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Medical Malpractice In Florida


Being a victim of medical malpractice can severely affect your and your loved ones’ lives, and the process of filing a medical malpractice claim can be difficult and confusing. This blog post is meant to share some insight on what to do if you are a victim of medical malpractice and are unsure of what to do.

Florida’s medical malpractice laws are very complex, so if you believe that you’re a victim, its important to get in contact with an attorney as soon as possible, because there is only a two-year statute of limitations on your claim. This means that you have to file your claim withing two years of the date of injury, but the statute of limitations on medical malpractice claims can be increased by two years if the injury was not immediately noticable. If your doctor committed fraud or tried to conceal the injury, the statute of limitations can be extended to up to seven years after the date of injury.

While it is understandable that medical professionals can make mistakes, it’s also important to know that there are certain regulations and procedures that doctors are required to follow to protect their patients. Medical malpractice claims begin when a doctor violates these procedures for any reason, and examples include but are not limited to misdiagnosed or undiagnosed conditions, medication errors, surgery errors, improperly administered anesthesia, etc.

Medical malpractice cases require certain legal standards to be met to have the possibility of being brought to court, and you should also know that not every health complication constitutes a medical malpractice case. Sometimes there can be complications with surgeries and people can die even if the doctor or surgeon was trying their best to save the patient’s life. To bring a medical malpractice case forth, you need to have a formal doctor-patient relationship with whomever you are suing, proof that the doctor acted negligently, and you must also be injured.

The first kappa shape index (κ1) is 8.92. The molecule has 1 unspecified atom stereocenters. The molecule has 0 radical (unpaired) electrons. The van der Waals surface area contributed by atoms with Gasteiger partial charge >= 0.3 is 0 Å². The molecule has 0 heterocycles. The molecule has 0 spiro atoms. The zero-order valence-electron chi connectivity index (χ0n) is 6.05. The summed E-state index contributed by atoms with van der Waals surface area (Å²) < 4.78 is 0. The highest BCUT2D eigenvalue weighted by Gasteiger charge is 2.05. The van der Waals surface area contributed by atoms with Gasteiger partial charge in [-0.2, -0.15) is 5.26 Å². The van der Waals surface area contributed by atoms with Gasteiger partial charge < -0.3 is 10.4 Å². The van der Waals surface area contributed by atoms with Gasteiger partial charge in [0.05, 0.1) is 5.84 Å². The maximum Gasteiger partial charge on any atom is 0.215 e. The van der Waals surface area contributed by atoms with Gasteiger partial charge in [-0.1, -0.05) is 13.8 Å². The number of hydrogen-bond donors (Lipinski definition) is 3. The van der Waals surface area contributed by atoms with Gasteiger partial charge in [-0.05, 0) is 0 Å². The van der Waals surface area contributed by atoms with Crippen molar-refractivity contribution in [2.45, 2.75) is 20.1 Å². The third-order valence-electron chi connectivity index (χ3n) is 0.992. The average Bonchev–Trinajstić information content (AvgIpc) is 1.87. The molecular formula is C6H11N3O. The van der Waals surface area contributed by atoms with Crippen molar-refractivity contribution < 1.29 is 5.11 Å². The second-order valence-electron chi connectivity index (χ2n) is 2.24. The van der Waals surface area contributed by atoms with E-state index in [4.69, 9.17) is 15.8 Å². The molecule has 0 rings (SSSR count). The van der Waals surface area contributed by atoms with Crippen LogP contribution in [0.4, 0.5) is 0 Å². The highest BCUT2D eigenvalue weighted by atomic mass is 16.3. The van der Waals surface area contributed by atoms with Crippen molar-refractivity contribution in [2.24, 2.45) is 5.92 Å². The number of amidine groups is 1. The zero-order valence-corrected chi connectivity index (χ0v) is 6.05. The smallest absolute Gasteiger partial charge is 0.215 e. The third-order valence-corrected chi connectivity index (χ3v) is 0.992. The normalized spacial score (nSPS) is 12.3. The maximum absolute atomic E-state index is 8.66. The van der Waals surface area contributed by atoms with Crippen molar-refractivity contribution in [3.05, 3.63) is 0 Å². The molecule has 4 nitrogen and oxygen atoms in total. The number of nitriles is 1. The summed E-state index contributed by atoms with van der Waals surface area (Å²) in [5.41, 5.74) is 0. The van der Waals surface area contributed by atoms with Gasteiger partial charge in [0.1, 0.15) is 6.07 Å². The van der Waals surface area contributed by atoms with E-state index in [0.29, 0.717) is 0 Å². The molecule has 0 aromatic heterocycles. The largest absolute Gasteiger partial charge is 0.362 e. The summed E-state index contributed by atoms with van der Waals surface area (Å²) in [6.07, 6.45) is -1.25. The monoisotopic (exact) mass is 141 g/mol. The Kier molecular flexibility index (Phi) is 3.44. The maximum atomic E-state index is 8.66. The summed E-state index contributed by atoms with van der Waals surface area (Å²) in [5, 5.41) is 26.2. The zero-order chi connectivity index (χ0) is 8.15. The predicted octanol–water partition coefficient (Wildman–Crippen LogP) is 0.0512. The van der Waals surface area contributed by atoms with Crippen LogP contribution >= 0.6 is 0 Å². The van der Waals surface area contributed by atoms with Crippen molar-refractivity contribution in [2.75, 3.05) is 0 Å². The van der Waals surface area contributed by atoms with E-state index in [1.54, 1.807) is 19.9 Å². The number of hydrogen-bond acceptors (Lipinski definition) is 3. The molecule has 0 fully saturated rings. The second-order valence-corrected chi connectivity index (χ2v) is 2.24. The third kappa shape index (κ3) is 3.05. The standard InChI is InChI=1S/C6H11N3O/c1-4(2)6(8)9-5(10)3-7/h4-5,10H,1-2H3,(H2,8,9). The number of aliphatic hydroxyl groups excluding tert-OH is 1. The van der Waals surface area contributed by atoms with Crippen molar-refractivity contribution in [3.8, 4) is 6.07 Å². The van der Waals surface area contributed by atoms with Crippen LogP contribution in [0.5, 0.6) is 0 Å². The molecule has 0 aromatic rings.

Proving a medical malpractice case is even more difficult, requiring you to have another medical professional from the same field to testify in court or sign a sworn affadavit that supports your claim of malpractice. So, if you get injured because of a negligent heart surgeon, you need a different heart surgeon to either testify or sign an affidavit that confirms the presence of medical malpractice. You also need to be able to prove that the reason for your injuries was your doctor’s negligence (AKA causation).

One last thing to know about medical malpractice cases is that there are no limits on the non-economic damages. This includes damages like loss of quality of life, anxiety, mental anguish, and chronic pain. Before, there was a $500,000 cap for practitioners and a $750,000 cap for non-practitioners to pay for damages like the aforementioned. There has never been a cap on economic damages such as medical bills and future earnings lost, but there have been proposed bills to go around the Florida Supreme Court’s decision in North Broward Hospital Dist. v. Kalitan, which led to the dissolution of non-economic damage caps.

Hopefully this blog post has been able to inform you about medical malpractice cases and what to do if you believe you’re a victim of one. Remember, an apple a day keeps the doctor away!

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